Every day, Rachel Kronyak walks around the surface of the planet Mars, examining a rock or getting a closer look at a butte framing the horizon. A doctoral student in geology at UT, Kronyak is among a small set of research scientists worldwide testing the use of an augmented reality headset to see how it can help NASA determine whether Mars could support life.
News from Our Colleges
A partnership between UT, federal and state agencies, Indian tribes, and other stakeholders to save a set of centuries-old Native American petroglyphs, pictographs, and historic signatures in Alabama has been honored with a prestigious national preservation award. The initiative brought together researchers and local volunteers to camouflage and remove graffiti that had impacted the images at the Painted Bluff site in Marshall County, Alabama.
Four professors with UT ties have been named to the American Association for the Advancement of Science class of fellows for 2016: Brian Wirth, Karen Hughes, George Ostrouchov and Baohua Gu. The fellows will be inducted in February 2017 at the AAAS Annual Meeting in Boston.
When Henri D. Grissino-Mayer, a UT professor of geography, heard about the forest fires threatening Gatlinburg, he was not surprised. For years, Grissino-Mayer has been giving talks throughout Tennessee and the Southeast on the subject “Will Our Great Smoky Mountains One Day Go Up in Flames?”
When an 8-magnitude earthquake struck Yingjie Hu’s home province of Sichuan, China, in 2008, he was more than 1,000 miles away attending college in Shanghai. While Hu wanted to help, there wasn’t much he could do due to the long distance. Since then, web-based mapping platforms have been developed that enable volunteers to participate in remote disaster response. Hu, now an assistant professor of geography at UT, and his colleagues have found a way to make the process more effective by developing an algorithm that indicates which areas need detailed mapping first.
Eleven-year-old Lily Bennett has minimal use of her right hand and walks with a leg brace, but that doesn’t stop her from dancing, singing, and playing piano. On November 22, she taught a class at the College of Nursing to tell students about her stroke, living with cerebral palsy, and how future health care providers can better understand the needs of pediatric patients with disabilities.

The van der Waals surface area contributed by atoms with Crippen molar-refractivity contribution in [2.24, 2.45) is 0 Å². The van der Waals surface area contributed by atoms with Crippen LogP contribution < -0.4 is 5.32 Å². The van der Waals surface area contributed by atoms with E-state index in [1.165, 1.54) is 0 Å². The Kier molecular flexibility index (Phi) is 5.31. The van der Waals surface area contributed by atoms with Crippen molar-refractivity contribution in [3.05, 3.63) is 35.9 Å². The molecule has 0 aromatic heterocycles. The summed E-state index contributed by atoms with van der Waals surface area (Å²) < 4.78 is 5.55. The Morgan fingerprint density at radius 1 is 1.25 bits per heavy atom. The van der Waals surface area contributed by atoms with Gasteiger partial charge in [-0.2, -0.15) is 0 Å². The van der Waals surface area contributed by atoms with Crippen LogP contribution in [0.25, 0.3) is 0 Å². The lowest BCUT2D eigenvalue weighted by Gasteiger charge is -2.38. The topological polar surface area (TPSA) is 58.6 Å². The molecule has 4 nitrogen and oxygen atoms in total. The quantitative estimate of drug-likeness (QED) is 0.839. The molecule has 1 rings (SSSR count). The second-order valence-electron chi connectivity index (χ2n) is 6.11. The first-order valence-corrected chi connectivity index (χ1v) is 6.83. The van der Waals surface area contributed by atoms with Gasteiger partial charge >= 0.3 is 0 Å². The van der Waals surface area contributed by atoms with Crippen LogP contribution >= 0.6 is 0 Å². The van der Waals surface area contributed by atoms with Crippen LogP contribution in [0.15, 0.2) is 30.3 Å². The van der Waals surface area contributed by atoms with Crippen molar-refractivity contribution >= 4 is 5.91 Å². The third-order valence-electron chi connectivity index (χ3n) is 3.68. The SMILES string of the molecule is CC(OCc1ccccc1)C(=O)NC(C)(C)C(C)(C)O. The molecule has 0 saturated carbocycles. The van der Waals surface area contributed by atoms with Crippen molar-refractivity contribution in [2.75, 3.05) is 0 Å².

On Oct. 4, Hurricane Matthew swept through Haiti, killing more than 1,000 Haitians and destroying much of the islanders’ way of life. That same day, a UT student and alumnus 1,400 miles away forged a connection because of their shared desire to help the people who had lost so much.
A UT doctoral candidate will have a hand in organizing an international event on sustainable science. Roberto Federico-Perez was chosen to help coordinate the 2017 International Symposium on Green Chemistry, which aims to change deeply held practices in the field of chemistry.
Online shopping, personalized in-store shopping experiences, and self-gifting will dominate the 2016 holiday shopping season, according to Ann Fairhurst, professor and head of UT’s Department of Retail, Hospitality, and Tourism Management.
The College of Nursing is kicking off a $15 million fundraising campaign. Half of the funds raised during the Investing in the Journey to the Top 25 campaign are projected to support a new nursing building. The official announcement will be made tonight at the NightinGala, an annual event that honors a distinguished alum and an individual who has made significant contributions to the nursing profession.